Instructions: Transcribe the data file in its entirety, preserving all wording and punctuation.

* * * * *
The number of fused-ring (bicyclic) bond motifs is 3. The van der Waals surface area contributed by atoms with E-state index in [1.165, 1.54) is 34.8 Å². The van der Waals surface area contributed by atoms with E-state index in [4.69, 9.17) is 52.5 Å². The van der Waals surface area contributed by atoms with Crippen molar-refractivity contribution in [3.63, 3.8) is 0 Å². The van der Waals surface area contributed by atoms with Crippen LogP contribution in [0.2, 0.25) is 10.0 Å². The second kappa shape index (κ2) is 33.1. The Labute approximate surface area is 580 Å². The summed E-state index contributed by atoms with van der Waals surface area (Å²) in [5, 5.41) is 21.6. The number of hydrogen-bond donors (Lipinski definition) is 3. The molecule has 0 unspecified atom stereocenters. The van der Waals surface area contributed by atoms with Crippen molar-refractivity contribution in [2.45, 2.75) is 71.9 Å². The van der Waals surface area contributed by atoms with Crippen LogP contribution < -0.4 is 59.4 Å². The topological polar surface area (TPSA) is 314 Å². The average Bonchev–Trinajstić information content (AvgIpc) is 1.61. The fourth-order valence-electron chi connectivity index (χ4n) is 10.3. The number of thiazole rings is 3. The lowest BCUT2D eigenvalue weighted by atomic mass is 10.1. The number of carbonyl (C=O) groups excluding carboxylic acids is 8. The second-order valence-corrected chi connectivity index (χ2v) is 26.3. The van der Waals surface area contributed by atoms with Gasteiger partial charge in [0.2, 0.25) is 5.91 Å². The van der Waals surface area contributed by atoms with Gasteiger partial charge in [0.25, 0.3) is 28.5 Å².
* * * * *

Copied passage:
The number of fused-ring (bicyclic) bond motifs is 3. The van der Waals surface area contributed by atoms with E-state index in [1.165, 1.54) is 34.8 Å². The van der Waals surface area contributed by atoms with E-state index in [4.69, 9.17) is 52.5 Å². The van der Waals surface area contributed by atoms with Crippen molar-refractivity contribution in [3.63, 3.8) is 0 Å². The van der Waals surface area contributed by atoms with Crippen LogP contribution in [0.2, 0.25) is 10.0 Å². The second kappa shape index (κ2) is 33.1. The Labute approximate surface area is 580 Å². The summed E-state index contributed by atoms with van der Waals surface area (Å²) in [5, 5.41) is 21.6. The number of hydrogen-bond donors (Lipinski definition) is 3. The molecule has 0 unspecified atom stereocenters. The van der Waals surface area contributed by atoms with Crippen molar-refractivity contribution in [2.45, 2.75) is 71.9 Å². The van der Waals surface area contributed by atoms with Crippen LogP contribution < -0.4 is 59.4 Å². The topological polar surface area (TPSA) is 314 Å². The average Bonchev–Trinajstić information content (AvgIpc) is 1.61. The fourth-order valence-electron chi connectivity index (χ4n) is 10.3. The number of thiazole rings is 3. The lowest BCUT2D eigenvalue weighted by atomic mass is 10.1. The number of carbonyl (C=O) groups excluding carboxylic acids is 8. The second-order valence-corrected chi connectivity index (χ2v) is 26.3. The van der Waals surface area contributed by atoms with Gasteiger partial charge in [0.2, 0.25) is 5.91 Å². The van der Waals surface area contributed by atoms with Gasteiger partial charge in [0.25, 0.3) is 28.5 Å².